All of these handouts, of course, would be derided if they were going to poor people. But because they are going to extremely wealthy politically connected conglomerates, they are typically promoted with cheery euphemisms like “incentives” or “economic development.” Those euphemisms persist even though many subsidies do not end up actually creating jobs.

In light of that, the Good Jobs First report is a reality check on all the political rhetoric about dependency. Most of that rhetoric is punitively aimed at the poor. That’s because, unlike the huge corporations receiving all those subsidies, the poor don’t have armies of lobbyists and truckloads of campaign contributions that make sure programs like food stamps are shrouded in the anodyne argot of “incentives” and “development.”

But as the report proves, if we are going to have an honest conversation about dependency and free markets, then the billions of dollars flowing to politically connected companies need to be part of the discussion.

 

By: David Sirota, Salon, February 27, 2014

February 28, 2014 Posted by | Corporate Welfare, Corporations | , , , , , , , | Leave a comment

“Reverse Revolving Door”: Lobbyists Snag Top Staff Positions On Capitol Hill

In January shortly after being sworn into office, Congressman Rodney Davis, a freshman Republican who eked out a win with a margin of less than a thousand votes in Illinois last year, announced that he had received several plum committee assignments. His legislative portfolio includes subcommittees that oversee commodity regulations, nutritional programs, biotechnology, and, most importantly, the 2013 Farm Bill, which sets agriculture policy for the next five years.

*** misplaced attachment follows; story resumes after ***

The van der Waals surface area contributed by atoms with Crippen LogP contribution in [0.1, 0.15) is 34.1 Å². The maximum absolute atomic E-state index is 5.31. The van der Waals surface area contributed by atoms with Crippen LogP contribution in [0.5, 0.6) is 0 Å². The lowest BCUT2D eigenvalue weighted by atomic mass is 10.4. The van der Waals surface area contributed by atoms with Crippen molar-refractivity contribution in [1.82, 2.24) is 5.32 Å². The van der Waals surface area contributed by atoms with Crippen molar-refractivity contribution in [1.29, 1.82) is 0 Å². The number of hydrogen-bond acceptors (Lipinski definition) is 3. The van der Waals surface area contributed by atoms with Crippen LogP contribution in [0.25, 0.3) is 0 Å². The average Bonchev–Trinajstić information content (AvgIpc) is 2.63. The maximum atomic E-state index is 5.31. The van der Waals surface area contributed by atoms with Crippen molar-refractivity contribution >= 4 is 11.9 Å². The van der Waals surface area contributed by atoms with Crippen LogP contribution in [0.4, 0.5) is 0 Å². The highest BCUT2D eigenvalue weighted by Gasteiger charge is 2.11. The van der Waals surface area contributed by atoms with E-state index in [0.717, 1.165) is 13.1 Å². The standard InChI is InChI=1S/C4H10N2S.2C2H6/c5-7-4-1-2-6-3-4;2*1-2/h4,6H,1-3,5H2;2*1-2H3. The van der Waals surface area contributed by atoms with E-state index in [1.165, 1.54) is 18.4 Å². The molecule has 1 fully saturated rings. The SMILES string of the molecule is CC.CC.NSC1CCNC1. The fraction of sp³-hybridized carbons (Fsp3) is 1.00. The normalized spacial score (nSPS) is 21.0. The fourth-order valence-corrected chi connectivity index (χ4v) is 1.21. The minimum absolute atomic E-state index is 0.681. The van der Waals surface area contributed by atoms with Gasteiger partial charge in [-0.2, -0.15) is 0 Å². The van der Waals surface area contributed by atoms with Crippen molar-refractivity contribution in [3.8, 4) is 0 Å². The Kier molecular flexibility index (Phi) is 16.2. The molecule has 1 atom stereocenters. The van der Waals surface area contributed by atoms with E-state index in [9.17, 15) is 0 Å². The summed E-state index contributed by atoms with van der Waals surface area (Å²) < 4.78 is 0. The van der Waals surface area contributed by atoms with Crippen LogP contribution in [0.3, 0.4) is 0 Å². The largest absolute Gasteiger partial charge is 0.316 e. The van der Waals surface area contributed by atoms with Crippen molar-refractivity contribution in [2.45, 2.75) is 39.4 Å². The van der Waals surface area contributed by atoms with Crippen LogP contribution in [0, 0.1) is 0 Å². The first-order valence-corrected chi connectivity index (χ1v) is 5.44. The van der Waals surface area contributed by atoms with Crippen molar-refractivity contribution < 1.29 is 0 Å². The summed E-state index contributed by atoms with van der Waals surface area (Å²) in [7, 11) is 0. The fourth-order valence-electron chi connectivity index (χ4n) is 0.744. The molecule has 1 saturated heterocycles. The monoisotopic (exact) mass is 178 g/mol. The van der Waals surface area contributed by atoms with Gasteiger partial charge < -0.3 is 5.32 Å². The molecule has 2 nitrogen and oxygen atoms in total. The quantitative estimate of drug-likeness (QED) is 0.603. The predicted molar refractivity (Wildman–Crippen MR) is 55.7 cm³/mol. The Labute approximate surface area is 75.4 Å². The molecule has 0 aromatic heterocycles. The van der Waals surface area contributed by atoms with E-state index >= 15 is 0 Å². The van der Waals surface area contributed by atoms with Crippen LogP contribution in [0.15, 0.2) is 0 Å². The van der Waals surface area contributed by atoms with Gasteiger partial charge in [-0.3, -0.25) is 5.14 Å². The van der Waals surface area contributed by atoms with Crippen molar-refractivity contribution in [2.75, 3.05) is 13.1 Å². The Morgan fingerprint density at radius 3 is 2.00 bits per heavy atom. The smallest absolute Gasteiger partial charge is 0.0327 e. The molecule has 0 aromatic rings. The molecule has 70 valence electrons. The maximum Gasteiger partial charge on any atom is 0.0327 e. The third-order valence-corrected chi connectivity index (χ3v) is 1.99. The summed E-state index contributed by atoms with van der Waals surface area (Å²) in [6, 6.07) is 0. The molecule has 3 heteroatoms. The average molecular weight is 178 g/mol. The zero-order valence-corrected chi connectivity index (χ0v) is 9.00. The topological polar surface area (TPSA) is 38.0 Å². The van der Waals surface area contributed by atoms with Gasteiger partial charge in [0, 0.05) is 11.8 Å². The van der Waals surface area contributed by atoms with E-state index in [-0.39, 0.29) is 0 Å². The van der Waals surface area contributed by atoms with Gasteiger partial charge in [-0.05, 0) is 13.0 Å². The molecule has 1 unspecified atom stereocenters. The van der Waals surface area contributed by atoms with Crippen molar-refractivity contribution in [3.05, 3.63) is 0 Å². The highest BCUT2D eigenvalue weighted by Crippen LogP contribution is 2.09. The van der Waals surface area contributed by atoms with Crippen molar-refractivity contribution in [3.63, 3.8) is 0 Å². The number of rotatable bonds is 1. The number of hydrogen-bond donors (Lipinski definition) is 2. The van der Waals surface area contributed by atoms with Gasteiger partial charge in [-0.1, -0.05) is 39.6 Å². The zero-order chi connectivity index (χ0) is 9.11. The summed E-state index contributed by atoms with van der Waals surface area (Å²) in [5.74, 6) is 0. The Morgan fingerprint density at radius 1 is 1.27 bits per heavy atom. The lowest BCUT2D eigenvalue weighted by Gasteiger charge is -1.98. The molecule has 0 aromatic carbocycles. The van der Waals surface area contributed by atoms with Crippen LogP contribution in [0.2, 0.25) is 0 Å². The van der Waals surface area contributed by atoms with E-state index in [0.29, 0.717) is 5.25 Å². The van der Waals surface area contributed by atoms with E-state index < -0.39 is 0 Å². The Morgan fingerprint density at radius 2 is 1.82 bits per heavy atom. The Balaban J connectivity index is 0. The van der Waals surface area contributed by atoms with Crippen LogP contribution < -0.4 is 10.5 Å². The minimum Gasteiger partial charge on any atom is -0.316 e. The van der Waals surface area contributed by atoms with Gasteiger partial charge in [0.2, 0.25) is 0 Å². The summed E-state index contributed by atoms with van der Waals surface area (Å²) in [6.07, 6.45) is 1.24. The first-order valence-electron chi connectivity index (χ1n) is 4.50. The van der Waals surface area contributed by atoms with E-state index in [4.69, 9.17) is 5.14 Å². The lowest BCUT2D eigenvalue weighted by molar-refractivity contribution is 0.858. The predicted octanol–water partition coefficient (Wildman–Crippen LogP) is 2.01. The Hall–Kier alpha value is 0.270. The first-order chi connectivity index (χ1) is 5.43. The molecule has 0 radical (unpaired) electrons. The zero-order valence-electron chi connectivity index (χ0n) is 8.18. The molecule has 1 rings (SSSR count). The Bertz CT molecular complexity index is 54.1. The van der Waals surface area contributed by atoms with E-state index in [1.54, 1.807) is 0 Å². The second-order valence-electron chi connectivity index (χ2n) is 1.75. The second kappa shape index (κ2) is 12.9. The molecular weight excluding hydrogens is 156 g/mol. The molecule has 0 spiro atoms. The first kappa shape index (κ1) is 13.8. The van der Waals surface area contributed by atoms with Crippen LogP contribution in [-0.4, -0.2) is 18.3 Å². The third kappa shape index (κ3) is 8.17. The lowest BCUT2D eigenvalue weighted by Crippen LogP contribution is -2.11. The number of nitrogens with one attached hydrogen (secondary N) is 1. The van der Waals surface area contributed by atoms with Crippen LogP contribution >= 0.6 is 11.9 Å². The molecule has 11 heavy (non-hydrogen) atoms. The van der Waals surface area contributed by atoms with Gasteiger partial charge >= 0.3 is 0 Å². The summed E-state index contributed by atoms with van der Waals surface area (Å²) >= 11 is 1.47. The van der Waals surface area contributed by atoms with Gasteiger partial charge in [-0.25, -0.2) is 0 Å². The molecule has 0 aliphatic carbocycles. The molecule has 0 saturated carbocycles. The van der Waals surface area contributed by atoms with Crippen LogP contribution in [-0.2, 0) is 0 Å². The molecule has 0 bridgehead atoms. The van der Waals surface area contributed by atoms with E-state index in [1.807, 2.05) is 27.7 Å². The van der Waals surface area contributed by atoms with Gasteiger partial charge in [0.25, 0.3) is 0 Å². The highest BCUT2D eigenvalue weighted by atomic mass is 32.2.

One of his first steps in office? Davis hired Jen Daulby, the director of federal affairs for Land O’Lakes, one of the largest producers of milk and cheese in the country, to be his chief of staff. Disclosures show that just months ago, Daulby led a Land O’Lakes lobbying team that worked on the Farm Bill, genetically modified foods labeling, rules concerning pesticides and hazardous dust, and the new commodity regulations enacted by President Obama’s financial reform law, Dodd-Frank.

What a match.

In other words, Daulby’s past lobbying portfolio perfectly reflects the new responsibilities for Davis’ committee assignments, where he will have wide sway over policy. A former Monsanto lobbyist with previous experience on Capitol Hill for several other lawmakers, Daulby is one of many staffers who rotate back and forth between public service and influence peddling.

On Monday, The Nation posted an investigation of the “reverse revolving door” in Congress, by which lobbyists hired as senior-level congressional staffers receive substantial exit bonuses or other financial rewards from their employers shortly before they assume their new Congressional positions.

In Daulby’s case, Land O’Lakes provided a parting gift of a $35,772 bonus (in addition to her 2012 bonus) in the first few weeks of January. The Davis-Daulby story isn’t all that unusual.